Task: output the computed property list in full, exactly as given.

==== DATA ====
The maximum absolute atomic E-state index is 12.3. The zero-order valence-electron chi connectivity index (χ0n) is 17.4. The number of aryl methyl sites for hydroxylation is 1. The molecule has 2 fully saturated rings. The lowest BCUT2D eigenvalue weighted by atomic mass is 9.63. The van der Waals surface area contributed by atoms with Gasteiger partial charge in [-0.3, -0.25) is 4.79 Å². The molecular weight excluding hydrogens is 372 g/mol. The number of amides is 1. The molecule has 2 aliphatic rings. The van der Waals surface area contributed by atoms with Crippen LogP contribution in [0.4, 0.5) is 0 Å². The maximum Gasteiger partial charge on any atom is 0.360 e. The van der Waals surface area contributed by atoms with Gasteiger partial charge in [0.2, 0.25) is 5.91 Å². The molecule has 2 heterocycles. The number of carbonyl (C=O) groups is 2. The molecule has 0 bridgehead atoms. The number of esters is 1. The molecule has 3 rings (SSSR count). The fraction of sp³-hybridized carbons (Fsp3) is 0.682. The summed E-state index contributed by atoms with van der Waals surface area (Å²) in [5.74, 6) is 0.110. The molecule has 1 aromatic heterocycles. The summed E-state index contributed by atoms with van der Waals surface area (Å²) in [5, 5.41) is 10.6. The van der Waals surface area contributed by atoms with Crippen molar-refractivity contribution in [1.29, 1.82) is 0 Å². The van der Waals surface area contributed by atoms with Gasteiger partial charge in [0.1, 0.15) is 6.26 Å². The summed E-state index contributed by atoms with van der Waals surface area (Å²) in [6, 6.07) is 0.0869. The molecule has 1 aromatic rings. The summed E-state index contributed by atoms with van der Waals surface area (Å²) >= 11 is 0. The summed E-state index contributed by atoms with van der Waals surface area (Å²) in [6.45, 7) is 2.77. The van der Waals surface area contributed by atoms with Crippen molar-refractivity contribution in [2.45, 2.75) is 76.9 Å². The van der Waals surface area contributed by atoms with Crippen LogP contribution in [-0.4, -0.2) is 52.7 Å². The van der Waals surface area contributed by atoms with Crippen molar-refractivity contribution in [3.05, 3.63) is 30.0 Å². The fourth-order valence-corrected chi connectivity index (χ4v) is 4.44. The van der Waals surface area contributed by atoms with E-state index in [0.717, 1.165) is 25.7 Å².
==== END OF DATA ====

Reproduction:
The maximum absolute atomic E-state index is 12.3. The zero-order valence-electron chi connectivity index (χ0n) is 17.4. The number of aryl methyl sites for hydroxylation is 1. The molecule has 2 fully saturated rings. The lowest BCUT2D eigenvalue weighted by atomic mass is 9.63. The van der Waals surface area contributed by atoms with Gasteiger partial charge in [-0.3, -0.25) is 4.79 Å². The molecular weight excluding hydrogens is 372 g/mol. The number of amides is 1. The molecule has 2 aliphatic rings. The van der Waals surface area contributed by atoms with Crippen LogP contribution in [0.4, 0.5) is 0 Å². The maximum Gasteiger partial charge on any atom is 0.360 e. The van der Waals surface area contributed by atoms with Gasteiger partial charge in [0.2, 0.25) is 5.91 Å². The molecule has 2 heterocycles. The number of carbonyl (C=O) groups is 2. The molecule has 0 bridgehead atoms. The number of esters is 1. The molecule has 3 rings (SSSR count). The fraction of sp³-hybridized carbons (Fsp3) is 0.682. The summed E-state index contributed by atoms with van der Waals surface area (Å²) in [5.74, 6) is 0.110. The molecule has 1 aromatic heterocycles. The summed E-state index contributed by atoms with van der Waals surface area (Å²) in [5, 5.41) is 10.6. The van der Waals surface area contributed by atoms with Crippen molar-refractivity contribution in [1.29, 1.82) is 0 Å². The van der Waals surface area contributed by atoms with Gasteiger partial charge in [0.1, 0.15) is 6.26 Å². The summed E-state index contributed by atoms with van der Waals surface area (Å²) in [6, 6.07) is 0.0869. The molecule has 1 aromatic rings. The summed E-state index contributed by atoms with van der Waals surface area (Å²) >= 11 is 0. The summed E-state index contributed by atoms with van der Waals surface area (Å²) in [6.45, 7) is 2.77. The van der Waals surface area contributed by atoms with Crippen molar-refractivity contribution in [2.45, 2.75) is 76.9 Å². The van der Waals surface area contributed by atoms with Crippen LogP contribution in [-0.4, -0.2) is 52.7 Å². The van der Waals surface area contributed by atoms with Crippen molar-refractivity contribution in [3.05, 3.63) is 30.0 Å². The fourth-order valence-corrected chi connectivity index (χ4v) is 4.44. The van der Waals surface area contributed by atoms with E-state index in [0.717, 1.165) is 25.7 Å².